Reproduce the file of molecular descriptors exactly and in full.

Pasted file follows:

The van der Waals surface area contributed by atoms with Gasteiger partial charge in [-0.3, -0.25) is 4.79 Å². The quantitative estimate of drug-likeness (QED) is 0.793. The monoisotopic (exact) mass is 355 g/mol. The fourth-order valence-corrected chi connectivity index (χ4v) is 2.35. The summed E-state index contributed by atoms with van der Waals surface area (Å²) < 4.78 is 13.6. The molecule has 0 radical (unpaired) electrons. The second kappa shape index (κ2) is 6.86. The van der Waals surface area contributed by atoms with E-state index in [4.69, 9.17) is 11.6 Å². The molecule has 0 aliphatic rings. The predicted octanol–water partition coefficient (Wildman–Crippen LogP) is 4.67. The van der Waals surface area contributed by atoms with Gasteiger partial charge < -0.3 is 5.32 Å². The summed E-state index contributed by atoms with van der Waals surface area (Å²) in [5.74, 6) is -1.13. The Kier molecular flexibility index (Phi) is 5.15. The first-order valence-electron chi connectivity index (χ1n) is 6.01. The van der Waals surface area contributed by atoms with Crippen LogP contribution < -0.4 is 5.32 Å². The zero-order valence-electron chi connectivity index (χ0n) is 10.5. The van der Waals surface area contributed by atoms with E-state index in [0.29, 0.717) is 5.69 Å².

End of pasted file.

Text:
The van der Waals surface area contributed by atoms with Gasteiger partial charge in [-0.3, -0.25) is 4.79 Å². The quantitative estimate of drug-likeness (QED) is 0.793. The monoisotopic (exact) mass is 355 g/mol. The fourth-order valence-corrected chi connectivity index (χ4v) is 2.35. The summed E-state index contributed by atoms with van der Waals surface area (Å²) < 4.78 is 13.6. The molecule has 0 radical (unpaired) electrons. The second kappa shape index (κ2) is 6.86. The van der Waals surface area contributed by atoms with E-state index in [4.69, 9.17) is 11.6 Å². The molecule has 0 aliphatic rings. The predicted octanol–water partition coefficient (Wildman–Crippen LogP) is 4.67. The van der Waals surface area contributed by atoms with Gasteiger partial charge < -0.3 is 5.32 Å². The summed E-state index contributed by atoms with van der Waals surface area (Å²) in [5.74, 6) is -1.13. The Kier molecular flexibility index (Phi) is 5.15. The first-order valence-electron chi connectivity index (χ1n) is 6.01. The van der Waals surface area contributed by atoms with Crippen LogP contribution < -0.4 is 5.32 Å². The zero-order valence-electron chi connectivity index (χ0n) is 10.5. The van der Waals surface area contributed by atoms with E-state index in [0.29, 0.717) is 5.69 Å².